F.E.W. Harper: the case of a forgotten black woman writer

Another unusual thing about F.E.W. Harper is that there are a lot of pictures of her. She’s younger in this one, about in her 40’s.

At the dawn of the twentieth century, the greatest black woman writer was Frances Ellen Watkins Harper. Yes, exactly.  Who?  And that’s the shame of it.  Anything can make such a seismic shift in over 100 years.  Or more.

Harper was a writer who wrote both prose and poetry in the latter half of the nineteenth century. She is credited with being the first African American (man or woman) to write a short story called “Two Offers.” If you have a chance to read it, it still holds up—the basic premise is that women shouldn’t marry for anyone old reason.  Keep in mind, she was writing this in 1856.

She was long credited with being the first African American woman to write a novel, Iola Leroy in 1892.  Scholarship showed someone else did it in 1859.  Still, even when that discovery occurred, scholars discovered Harper bested her own novel writing record when in the 1990’s it was discovered that she had published three novels in serialized form in the 1870’s in The Christian Recorder, a newspaper widely circulated in the A.M.E. membership.  Serialization was the same way Charles Dickens published his novels, and yet, no one forgot him.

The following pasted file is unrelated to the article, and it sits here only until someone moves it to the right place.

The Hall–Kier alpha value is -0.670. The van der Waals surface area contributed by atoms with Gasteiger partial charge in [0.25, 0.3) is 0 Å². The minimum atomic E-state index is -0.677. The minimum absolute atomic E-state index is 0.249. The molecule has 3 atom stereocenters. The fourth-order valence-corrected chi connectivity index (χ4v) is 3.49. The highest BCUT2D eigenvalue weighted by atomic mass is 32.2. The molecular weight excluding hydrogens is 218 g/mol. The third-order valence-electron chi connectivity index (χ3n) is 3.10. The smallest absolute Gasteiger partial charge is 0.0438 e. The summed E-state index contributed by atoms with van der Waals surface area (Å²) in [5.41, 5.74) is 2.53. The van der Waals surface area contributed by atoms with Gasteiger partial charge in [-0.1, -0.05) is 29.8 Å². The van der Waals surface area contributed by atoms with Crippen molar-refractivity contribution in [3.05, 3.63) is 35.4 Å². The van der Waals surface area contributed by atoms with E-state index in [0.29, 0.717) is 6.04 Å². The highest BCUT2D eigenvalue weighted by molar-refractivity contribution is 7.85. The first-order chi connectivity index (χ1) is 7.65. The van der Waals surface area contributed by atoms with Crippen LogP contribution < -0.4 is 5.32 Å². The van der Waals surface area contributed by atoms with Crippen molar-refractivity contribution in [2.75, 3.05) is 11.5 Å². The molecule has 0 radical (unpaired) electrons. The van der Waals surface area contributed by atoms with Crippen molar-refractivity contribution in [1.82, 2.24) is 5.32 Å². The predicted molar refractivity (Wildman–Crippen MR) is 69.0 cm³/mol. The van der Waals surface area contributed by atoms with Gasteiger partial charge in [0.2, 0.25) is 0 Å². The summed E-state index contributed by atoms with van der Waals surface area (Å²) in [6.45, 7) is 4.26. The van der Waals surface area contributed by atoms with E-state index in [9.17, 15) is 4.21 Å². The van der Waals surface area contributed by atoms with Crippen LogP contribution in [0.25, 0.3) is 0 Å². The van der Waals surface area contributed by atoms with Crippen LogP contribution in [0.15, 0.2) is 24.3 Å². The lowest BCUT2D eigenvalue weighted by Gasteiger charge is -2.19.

This woman, born to free black parents in Baltimore could have easily lived her writing life without worrying about anyone or anything else. She did marry and have a daughter. This personal hallmark, coupled with her incredible output of multiple volumes of poetry, serialized novels, essays, short stories, and the success of Iola Leroy, was enough to keep any woman writer busy. But Harper also had a very busy lecturing career.  She managed in her public persona, to win friends and influence by lecturing against slavery.  After the Civil War, she continued to lecture…sometimes twice a day, on lecture for temperance, and the education and welfare of the freed slaves.  Not everyone was receptive to hearing a black woman speak in public in the latter half of the nineteenth century, but most who heard her heard her agree—Harper had a magic touch.

So why don’t we know her now?  Literary fashion changed in the United States after Harper’s death in 1911.  There’s also the “problem” that she was equally gifted in two different genres of writing.  Literary circles tend to prefer writers write one thing and stick with it.  Scholars question anyone who can do both—except for Poe.  He did both and didn’t get a hard time and we still know him.  Could it be that we have forgotten Harper and her achievements for other reasons?  Scholar Frances Smith Foster thinks so and says so in her introduction of the Harper compendium A Brighter Coming Day. “Harper is but one of many writers, particularly women, whose literary reputations have suffered because of this shift in values, or perhaps more accurately, the ascendancy of a literary elite in partnership with the publishing industry.”

Such an amazing woman would be a favorite poet of an educated woman like Amanda Smithson.  So when Harper comes to visit Milford College in The Representative’s Revolt, it’s very likely that these two women will find a great deal to bond over—including their daughters who are of similar age.  I hope you look forward to their meeting on the page as much as I do.